UPDATE 2-Morocco boosts 2011 subsidies amid regional unrest
* Gov't almost doubles 2011 subsidies
* Move to cope with rise in global commodity prices - Gov't
* Subsidies weigh heavily on Morocco's public finances
(Adds government spokesman paras 4-5)
By Souhail Karam
RABAT, Feb 15 (Reuters) - The Moroccan government on Tuesday said it has decided to almost double funds allocated to state subsidies to counter an increase in global commodity prices amid revolts in some Arab countries.
The government will add 15 billion dirhams ($1.8 billion) to the 17 billion dirhams allocated by the 2011 budget for the government's subsidy fund called Caisse de Compensation, the official MAP news agency said.
The Finance Ministry declined to immediately say how the government intends to fund this increase in expenditure.
Government spokesman Khalid Naciri said it was too early to disclose how the government intended to finance the extra cost of the move.
"We're addressing the social needs. We are listening to those among our population who are suffering poverty ... We want to support the housemaker's shopping basket and deal with the global surge in oil and cereal prices," Naciri told reporters.
Morocco's budget deficit by the end of November 2010 hit the 4 percent target fixed by the government for the whole of last year after state subsidies rose 126 percent to 25.9 billion dirhams. [ID:nLDE71A1SS]
The Moroccan government had fixed a 4 percent of GDP deficit target for 2010 and 3.5 percent for 2011. Economic growth had been projected to reach 4 percent in 2010 and 5 percent in 2011. [ID:nLDE69K2IG]
Based on Reuters calculations, this means that at 32 billion dirhams the Caisse de Compensation alone would cost 4 percent of the country's GDP in 2011, if the 5 percent growth target is met.
Earlier this month, the Planning Authority (HCP) said the country's Gross Domestic Product (GDP) looked set to post growth of 3.3 percent. The finance ministry puts the country's 2009 GDP at 732.3 billion dirhams.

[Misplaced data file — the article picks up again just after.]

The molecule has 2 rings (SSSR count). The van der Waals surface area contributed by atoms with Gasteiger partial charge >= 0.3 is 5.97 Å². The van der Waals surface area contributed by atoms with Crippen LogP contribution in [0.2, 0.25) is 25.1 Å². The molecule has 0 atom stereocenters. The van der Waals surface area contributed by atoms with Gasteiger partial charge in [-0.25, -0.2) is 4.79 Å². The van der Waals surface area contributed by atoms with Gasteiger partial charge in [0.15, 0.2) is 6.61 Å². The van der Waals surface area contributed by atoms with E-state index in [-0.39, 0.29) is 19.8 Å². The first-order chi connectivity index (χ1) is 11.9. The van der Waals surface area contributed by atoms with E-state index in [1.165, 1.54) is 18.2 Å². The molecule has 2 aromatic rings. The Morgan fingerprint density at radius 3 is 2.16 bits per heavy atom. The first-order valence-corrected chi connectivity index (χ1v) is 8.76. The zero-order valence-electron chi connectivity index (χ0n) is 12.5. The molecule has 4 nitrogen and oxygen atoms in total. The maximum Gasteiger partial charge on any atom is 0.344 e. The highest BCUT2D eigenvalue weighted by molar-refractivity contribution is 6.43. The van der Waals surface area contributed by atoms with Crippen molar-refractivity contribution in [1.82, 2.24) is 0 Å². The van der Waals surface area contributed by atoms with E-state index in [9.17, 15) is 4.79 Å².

Morocco heavily subsidises staples, such as cooking gas, sugar and flour. Last month, the government promised to keep staples affordable at any price even if a surge in global prices of food and oil have a severe impact on its public finances this year. [ID:nLDE70O1X5]
The statement followed a wave of street protests that rocked Algeria, Egypt and Yemen and which was inspired by the toppling of Tunisia's president after a popular revolt the same month.
Morocco's 2011 budget was based on an oil price of $75, while Brent crude oil rose on Tuesday to near $104. Official data also showed the country's soft wheat stocks fell to cover a little over 60 days of needs, their lowest in several months, which may pressure the government to resume international imports at large scale.
Analysts say Morocco's subsidies system could be enhanced by making sure it benefits those who need it most.
Morocco, a country of 32.6 million, has no oil or gas of its own and is among the world's top 10 wheat importers. Prices of bread and gas would at least double if the state was to abandon the subsidies system completely.
Dozens of Moroccans were shot dead by security in 1981 after a popular revolt to protest an increase in bread prices, the bloodiest street revolt in the country's modern history. (Editing by Ron Askew)
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